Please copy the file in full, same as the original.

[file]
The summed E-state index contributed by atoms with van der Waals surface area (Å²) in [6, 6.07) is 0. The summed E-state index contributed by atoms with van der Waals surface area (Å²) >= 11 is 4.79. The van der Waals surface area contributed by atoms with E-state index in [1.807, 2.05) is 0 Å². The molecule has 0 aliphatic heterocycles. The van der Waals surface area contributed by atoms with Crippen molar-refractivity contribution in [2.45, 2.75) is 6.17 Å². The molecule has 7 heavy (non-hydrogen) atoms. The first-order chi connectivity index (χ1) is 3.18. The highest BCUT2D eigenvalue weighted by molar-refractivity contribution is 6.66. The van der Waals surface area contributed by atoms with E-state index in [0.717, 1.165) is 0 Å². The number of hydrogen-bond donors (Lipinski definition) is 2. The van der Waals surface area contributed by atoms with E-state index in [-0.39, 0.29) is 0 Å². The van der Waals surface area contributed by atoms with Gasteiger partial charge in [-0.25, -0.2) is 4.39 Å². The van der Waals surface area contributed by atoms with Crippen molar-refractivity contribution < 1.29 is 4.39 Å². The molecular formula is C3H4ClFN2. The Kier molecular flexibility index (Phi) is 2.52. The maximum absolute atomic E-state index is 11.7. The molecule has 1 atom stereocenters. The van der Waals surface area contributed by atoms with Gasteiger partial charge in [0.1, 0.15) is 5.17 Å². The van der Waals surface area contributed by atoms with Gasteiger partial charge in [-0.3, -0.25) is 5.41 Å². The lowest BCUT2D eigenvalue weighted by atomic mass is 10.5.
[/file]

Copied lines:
The summed E-state index contributed by atoms with van der Waals surface area (Å²) in [6, 6.07) is 0. The summed E-state index contributed by atoms with van der Waals surface area (Å²) >= 11 is 4.79. The van der Waals surface area contributed by atoms with E-state index in [1.807, 2.05) is 0 Å². The molecule has 0 aliphatic heterocycles. The van der Waals surface area contributed by atoms with Crippen molar-refractivity contribution in [2.45, 2.75) is 6.17 Å². The molecule has 7 heavy (non-hydrogen) atoms. The first-order chi connectivity index (χ1) is 3.18. The highest BCUT2D eigenvalue weighted by molar-refractivity contribution is 6.66. The van der Waals surface area contributed by atoms with E-state index in [0.717, 1.165) is 0 Å². The number of hydrogen-bond donors (Lipinski definition) is 2. The van der Waals surface area contributed by atoms with E-state index in [-0.39, 0.29) is 0 Å². The van der Waals surface area contributed by atoms with Gasteiger partial charge in [-0.25, -0.2) is 4.39 Å². The van der Waals surface area contributed by atoms with Crippen molar-refractivity contribution < 1.29 is 4.39 Å². The molecular formula is C3H4ClFN2. The Kier molecular flexibility index (Phi) is 2.52. The maximum absolute atomic E-state index is 11.7. The molecule has 1 atom stereocenters. The van der Waals surface area contributed by atoms with Gasteiger partial charge in [0.1, 0.15) is 5.17 Å². The van der Waals surface area contributed by atoms with Gasteiger partial charge in [-0.3, -0.25) is 5.41 Å². The lowest BCUT2D eigenvalue weighted by atomic mass is 10.5.